Thursday, June 23, 2011

Fascinating Insight into Wal-Mart's "Authoritarian" and Anti-Woman Management Style

By Claudia Ricci

Wal-Mart has become the mega-successful retailer it is today by relying on an "authoritarian" corporate culture and a management training system that make it very difficult for women to become store managers.

This is the insight offered by Nelson Lichtenstein in his fascinating op-ed in yesterday's New York Times.

Lichtenstein, a professor of history at the University of California, Santa Barbara, and the author of The Retail Revolution: How Wal-Mart Created a Brave New World of Business, describes the "authoritarian culture" that has fueled Wal-Mart's expansion ever since it opened its first stores in the Ozarks back in the 1950s and 1960s. "A patriarchal ethos was written into the Wal-Mart DNA," according to Lichtenstein.

Example: at one executive trainee meeting back in 1975, a banner read: “Welcome Assistant Managers and Wives.” That men-centered Wal-Mart culture has been a central reason for the company's success (according to Wal-Mart's own Don Soderquist, the company’s chief operating officer in the 1990s). Despite what the Supreme Court ruled on Monday -- throwing out a giant sex discrimination class-action lawsuit against Wal-Mart -- those keep-women-in-their-place rules are still operating strong for the retailer. As Lichtenstein explains it, if you want to step up out of the ranks of the hourly worker, and become a salaried assistant store manager (and plenty of women do) for Wal-Mart, you have to be willing to move hundreds of miles away to work in another store. More often than not, women -- because they care for children and older family members -- are just not in a position to do that.

Says Lichenstein: "For young men in a hurry, that [move is] an inconvenience; for middle-aged women caring for families, this corporate reassignment policy amounts to sex discrimination. True, Wal-Mart is hardly alone in demanding that rising managers sacrifice family life, but few companies make relocation such a fixed policy, and few have employment rolls even a third the size."

Even when women do become managers, they fight gender discrimination, as I discussed in Tuesday's Huffington Post.

In 2007, pharmacist Cynthia Haddad, of Pittsfield, Massachusetts,won a $2 million lawsuit against Wal-Mart, where she had worked for 10 years. In that case, Massachusetts lawyer and employment practices expert Julie Moore testified on behalf of Haddad, suggesting that Wal-Mart's policies and practices "contributed to the gender discrimination that culminated in this pharmacy manager's termination."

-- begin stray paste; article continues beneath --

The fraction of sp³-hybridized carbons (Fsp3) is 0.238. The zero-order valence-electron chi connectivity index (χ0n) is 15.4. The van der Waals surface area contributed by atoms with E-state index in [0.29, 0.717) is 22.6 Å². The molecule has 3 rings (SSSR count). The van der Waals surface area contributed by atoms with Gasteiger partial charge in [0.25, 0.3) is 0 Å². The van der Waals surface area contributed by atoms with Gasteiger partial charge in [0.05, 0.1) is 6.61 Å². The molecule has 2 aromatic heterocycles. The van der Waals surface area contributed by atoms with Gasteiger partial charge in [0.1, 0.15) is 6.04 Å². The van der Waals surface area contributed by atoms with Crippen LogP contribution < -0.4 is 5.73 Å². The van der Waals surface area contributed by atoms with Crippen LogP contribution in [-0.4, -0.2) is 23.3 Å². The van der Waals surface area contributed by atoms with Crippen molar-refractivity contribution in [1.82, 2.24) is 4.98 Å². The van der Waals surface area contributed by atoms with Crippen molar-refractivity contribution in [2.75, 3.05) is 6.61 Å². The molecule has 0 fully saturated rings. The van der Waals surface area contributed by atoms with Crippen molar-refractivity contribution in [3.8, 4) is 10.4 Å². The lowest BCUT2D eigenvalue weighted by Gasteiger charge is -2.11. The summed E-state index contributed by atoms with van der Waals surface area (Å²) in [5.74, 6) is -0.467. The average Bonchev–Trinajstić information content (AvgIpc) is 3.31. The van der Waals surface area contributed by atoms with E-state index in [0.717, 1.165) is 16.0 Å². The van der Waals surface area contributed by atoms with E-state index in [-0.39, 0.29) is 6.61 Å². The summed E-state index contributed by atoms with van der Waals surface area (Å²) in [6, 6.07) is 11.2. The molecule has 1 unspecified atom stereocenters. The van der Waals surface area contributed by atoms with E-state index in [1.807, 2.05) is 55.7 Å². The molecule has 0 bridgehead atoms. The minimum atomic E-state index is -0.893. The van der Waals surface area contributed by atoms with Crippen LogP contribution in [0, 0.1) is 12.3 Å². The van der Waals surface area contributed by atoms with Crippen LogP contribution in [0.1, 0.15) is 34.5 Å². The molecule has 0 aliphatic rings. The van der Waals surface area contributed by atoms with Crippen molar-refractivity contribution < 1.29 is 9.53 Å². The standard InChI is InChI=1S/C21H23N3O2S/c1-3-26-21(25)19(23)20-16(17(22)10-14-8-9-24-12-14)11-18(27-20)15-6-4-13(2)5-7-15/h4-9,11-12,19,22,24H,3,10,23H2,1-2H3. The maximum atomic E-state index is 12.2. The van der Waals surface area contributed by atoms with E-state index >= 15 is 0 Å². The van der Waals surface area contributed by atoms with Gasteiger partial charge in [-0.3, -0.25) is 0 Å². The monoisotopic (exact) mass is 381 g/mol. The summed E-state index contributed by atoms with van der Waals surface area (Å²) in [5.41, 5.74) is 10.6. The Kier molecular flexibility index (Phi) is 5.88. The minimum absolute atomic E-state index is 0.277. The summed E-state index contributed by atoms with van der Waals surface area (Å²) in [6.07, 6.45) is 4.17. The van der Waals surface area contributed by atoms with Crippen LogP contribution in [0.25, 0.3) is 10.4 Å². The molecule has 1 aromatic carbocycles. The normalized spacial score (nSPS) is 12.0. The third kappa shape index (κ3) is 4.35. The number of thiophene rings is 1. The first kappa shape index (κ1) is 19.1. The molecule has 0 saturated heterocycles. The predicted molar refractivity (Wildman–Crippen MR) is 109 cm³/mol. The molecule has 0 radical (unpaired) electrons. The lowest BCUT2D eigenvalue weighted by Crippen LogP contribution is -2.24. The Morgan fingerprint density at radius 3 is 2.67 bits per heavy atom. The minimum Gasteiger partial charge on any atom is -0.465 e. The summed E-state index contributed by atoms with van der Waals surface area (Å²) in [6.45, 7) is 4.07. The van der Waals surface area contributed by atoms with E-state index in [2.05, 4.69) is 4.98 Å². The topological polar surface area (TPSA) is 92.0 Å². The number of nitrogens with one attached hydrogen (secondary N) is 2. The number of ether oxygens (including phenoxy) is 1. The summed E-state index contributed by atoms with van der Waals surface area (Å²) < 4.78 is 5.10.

The retailer fired Haddad claiming that a fraudulent prescription had been filled when she left the pharmacy unattended.

Haddad was able to show that Wal-Mart had axed her because she had demanded that they pay her the same manager's salary that her male colleagues earned. Oh, and about that fraudulent prescription? It was filed a year and a half before Haddad was fired -- she'd never even been told about her so-called mistake.

In 2009, Massachusetts' Supreme Judicial Court upheld the verdict in this precedent-setting case.

The idea that an individual woman could sue the wildly powerful Wal-Mart and WIN $2 million is one heck of an inspiring story in a small Massachusetts town. Haddad, the mother of four children, told Business Week magazine that the lawsuit was no picnic. Still, Haddad had a lot going for her. She was a relatively well-paid professional and her husband, Bill, is also a pharmacist. She had the education, intellectual wherewithal, financial independence -- and the guts -- to complain in the first place, and then to mount a lawsuit after she was unjustly fired.

But that's not the situation for so many other low-income cashiers and hourly employees who aren't in such privileged positions. So many women don't have the luxury to dare risk losing their jobs by filing a complaint. Those are the women who have been screwed by the Supreme Court's ruling Monday in the sex discrimination lawsuit. The court, ruling in a 5-4 decision, blocked a giant class action lawsuit on behalf of 1.6 million women who accused Wal-Mart of systematic gender discrimination.

What a court.


Anonymous said...

david hogan was promoted to valley stream ny, after the case as market manager, there he was responsible for the trampling tragedy of an associate on black friday ,he then came to ct, where he is responsible for causing the mental breakdowns of two of his female managers, walmart continues to promote and protect this guy despite his dubious track record includind lying on the witness stand in haddad

Anonymous said...

how does this man still have a job ?

Anonymous said...

Witnessed first hand discrimination while pregnant while working as a hourly supervisor at Walmart..This company disgusts me. So happy I do not work their anymore..I was in a ct store with one of the managers that had a mental breakdown.